What's a coin's face value? What is a coin's intrinsic value? What's the difference?
These are all questions I've heard throughout the years, and they're questions I once asked when I first began my adventures in numismatics in the early 1990s. While folks who have been involved with coin collecting might find the answers to these questions fairly obvious, truth be told phrases like face value and intrinsic value are potentially confusing and seemingly interchangeable terms in the minds of many people who are new to the hobby.
Here's a breakdown of what a coin's face value is versus its intrinsic value and how you can remember what each of the terms means.
What is Face Value?
Ever wonder what the face value of your coin is? It's the amount stamped either in numerals or lettering on your coin. For example, on the Washington quarter, the 25-cent denomination of the coin is expressed in the phrase QUARTER DOLLAR, which is inscribed in lettering on the reverse, or "tail's" side, of the Washington quarters made between 1932 and 1998; on quarters made since 1999 the denomination is found on the obverse, or "head's" side of the coin.
In a nutshell, the face value of the coin is its legal tender value, or the amount of money that coin is guaranteed for by the government. A coin is generally only worth less than face value if it mutilated beyond recognition or there is a significant change in the issuing nation's monetary policy. This was notably the case when many nations on the continent of Europe changed from their historic forms of currency to the Euro.
One way you can remember what a coin's face value is? Just think of the amount of money expressed on the coin's face!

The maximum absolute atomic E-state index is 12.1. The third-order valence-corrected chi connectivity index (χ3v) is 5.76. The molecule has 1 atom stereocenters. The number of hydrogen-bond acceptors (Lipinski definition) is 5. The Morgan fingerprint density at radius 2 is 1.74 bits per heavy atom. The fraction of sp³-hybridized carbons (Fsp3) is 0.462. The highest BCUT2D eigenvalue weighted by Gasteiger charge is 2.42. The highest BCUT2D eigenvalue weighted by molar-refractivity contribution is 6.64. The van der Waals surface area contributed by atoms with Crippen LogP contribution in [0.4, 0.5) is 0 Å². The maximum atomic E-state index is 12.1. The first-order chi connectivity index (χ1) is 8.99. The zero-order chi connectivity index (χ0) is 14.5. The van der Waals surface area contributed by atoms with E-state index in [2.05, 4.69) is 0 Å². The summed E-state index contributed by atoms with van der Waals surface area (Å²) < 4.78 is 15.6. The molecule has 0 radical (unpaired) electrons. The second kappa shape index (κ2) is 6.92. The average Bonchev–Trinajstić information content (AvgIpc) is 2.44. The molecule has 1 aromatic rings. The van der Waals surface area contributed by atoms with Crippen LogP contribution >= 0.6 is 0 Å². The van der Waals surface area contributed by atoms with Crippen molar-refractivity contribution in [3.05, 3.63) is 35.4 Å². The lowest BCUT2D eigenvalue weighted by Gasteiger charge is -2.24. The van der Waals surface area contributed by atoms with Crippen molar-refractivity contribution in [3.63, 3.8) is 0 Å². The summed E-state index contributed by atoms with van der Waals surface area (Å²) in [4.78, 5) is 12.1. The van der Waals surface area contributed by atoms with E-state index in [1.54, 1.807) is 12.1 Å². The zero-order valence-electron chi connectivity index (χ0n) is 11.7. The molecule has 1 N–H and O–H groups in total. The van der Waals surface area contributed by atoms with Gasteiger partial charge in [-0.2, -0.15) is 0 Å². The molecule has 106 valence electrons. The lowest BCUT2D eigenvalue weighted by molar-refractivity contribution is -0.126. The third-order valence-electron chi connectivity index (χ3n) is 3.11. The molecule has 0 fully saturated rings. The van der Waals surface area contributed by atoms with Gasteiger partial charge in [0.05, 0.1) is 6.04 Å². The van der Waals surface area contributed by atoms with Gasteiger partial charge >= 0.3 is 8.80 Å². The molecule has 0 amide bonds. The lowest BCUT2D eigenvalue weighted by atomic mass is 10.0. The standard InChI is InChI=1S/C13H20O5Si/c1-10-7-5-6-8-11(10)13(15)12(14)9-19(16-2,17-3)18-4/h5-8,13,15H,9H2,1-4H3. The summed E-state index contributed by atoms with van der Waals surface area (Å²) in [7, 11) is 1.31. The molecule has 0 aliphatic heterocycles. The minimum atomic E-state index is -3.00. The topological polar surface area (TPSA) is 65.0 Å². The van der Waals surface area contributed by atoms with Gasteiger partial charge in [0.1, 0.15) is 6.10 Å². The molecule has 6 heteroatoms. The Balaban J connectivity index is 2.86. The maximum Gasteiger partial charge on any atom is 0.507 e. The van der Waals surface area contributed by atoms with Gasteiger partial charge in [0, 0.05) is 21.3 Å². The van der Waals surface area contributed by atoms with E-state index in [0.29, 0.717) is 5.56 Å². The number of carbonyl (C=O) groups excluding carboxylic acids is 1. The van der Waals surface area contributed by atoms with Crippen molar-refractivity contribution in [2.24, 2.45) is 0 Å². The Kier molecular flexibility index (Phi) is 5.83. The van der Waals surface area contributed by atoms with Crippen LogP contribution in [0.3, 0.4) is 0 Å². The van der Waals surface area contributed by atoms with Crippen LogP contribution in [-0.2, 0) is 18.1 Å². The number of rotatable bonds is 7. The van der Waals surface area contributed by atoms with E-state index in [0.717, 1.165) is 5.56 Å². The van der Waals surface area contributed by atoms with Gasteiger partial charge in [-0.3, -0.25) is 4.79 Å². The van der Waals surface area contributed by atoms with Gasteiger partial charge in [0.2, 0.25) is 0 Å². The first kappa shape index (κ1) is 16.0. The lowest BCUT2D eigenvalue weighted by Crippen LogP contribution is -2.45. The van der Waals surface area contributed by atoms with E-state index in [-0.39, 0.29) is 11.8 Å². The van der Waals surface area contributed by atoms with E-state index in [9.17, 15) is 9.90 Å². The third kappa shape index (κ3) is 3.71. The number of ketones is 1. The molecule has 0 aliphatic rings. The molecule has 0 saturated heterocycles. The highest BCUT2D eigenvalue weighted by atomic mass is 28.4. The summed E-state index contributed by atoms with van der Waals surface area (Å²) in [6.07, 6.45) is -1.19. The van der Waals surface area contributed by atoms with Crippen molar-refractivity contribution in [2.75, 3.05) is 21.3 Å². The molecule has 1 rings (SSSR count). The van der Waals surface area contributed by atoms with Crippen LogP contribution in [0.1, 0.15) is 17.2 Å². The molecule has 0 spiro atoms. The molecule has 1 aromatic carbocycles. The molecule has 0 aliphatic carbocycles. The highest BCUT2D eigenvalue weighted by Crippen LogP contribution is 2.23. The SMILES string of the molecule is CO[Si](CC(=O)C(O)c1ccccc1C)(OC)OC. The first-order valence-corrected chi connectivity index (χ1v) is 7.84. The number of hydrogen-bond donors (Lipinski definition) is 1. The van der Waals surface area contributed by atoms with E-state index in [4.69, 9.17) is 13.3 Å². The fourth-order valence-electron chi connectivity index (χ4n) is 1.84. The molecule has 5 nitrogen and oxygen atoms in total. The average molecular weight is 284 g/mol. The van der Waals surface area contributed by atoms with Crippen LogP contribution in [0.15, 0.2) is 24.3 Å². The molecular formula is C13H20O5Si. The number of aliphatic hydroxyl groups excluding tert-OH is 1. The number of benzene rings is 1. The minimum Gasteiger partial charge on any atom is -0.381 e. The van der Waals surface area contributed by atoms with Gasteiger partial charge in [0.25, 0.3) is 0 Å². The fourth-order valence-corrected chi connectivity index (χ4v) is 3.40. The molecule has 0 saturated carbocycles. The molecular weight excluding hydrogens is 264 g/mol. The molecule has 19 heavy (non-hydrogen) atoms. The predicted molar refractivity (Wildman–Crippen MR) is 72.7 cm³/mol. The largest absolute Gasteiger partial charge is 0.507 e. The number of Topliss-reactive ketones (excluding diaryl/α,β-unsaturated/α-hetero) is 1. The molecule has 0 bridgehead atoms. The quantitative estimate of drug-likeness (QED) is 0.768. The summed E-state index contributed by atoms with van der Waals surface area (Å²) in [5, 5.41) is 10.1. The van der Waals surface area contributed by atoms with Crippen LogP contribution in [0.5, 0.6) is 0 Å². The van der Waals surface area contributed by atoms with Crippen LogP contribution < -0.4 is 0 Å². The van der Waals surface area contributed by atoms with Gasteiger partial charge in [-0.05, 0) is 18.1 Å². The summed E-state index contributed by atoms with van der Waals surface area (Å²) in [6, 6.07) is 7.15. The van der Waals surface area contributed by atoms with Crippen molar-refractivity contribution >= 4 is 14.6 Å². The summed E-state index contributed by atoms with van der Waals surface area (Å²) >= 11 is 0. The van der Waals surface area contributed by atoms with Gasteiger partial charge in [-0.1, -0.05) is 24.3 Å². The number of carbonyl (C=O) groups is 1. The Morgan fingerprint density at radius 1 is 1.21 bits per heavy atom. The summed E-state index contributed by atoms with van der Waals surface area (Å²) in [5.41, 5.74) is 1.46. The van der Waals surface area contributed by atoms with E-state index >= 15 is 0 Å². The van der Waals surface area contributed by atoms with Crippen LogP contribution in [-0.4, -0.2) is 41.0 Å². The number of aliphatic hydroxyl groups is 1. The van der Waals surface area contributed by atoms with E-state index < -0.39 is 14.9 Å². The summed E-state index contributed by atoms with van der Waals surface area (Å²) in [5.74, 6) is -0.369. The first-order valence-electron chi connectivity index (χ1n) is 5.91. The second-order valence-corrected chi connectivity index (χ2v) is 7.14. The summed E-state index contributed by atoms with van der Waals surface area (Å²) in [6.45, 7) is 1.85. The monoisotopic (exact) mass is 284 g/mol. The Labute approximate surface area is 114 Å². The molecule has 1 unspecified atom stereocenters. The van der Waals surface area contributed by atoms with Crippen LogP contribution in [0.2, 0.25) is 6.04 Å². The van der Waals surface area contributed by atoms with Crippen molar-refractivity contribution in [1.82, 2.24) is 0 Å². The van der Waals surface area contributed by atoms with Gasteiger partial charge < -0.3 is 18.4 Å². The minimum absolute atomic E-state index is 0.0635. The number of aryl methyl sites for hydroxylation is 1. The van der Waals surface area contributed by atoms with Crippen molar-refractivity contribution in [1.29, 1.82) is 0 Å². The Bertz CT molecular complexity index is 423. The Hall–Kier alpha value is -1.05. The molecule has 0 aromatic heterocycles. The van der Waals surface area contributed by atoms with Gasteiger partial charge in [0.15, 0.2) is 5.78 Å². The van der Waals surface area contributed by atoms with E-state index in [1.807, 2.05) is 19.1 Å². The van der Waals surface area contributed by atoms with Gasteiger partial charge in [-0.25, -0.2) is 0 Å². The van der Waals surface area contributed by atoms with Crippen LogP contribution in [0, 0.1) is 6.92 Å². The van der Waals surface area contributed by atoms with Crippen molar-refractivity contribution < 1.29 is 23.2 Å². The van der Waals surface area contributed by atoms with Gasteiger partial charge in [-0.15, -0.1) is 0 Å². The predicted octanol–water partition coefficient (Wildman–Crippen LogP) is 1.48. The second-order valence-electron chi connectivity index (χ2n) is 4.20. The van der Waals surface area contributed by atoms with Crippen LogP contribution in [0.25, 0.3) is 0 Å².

What is Intrinsic Value?
A coin's intrinsic value, or bullion value, is the amount of money the metal within the coin is worth. For example, a pre-1965 Washington quarter might be worth only 25 cents in face value, but it contains a 90% silver composition that has a melt value of perhaps $4 or $5 – or more or less based on the current spot price of silver.
Here at CoinValues, we offer silver bullion calculators you can use for each of the major silver coins that have been made by the United States Mint. These calculators can determine the intrinsic value of your silver coins based on the current price of silver bullion. All coins have an intrinsic value, but many coins that are made today consist of metal that is worth only a small fraction of their face value. For example, a copper-nickel clad Washington quarter made since 1965 might have a face value of 25 cents but contain only 3.6 cents' worth of copper and nickel inside. In other words, the base metal of a modern-day copper-nickel clad Washington quarter isn't exactly "worthless," but it's certainly worth a lot less than the face value.
The intrinsic value of a coin can be thought of as the amount of money the metal inside the coin is worth. So, the silver, gold, copper, nickel, or other metal in a coin would be the basis for determining that coin's intrinsic value. On top of all this, many coins also have a numismatic value.
Hopefully you now have a better understanding of the differences between a coin's face value and its intrinsic value. The distinctions are pretty vast and can often mean the difference between a few cents and a few dollars – or much more!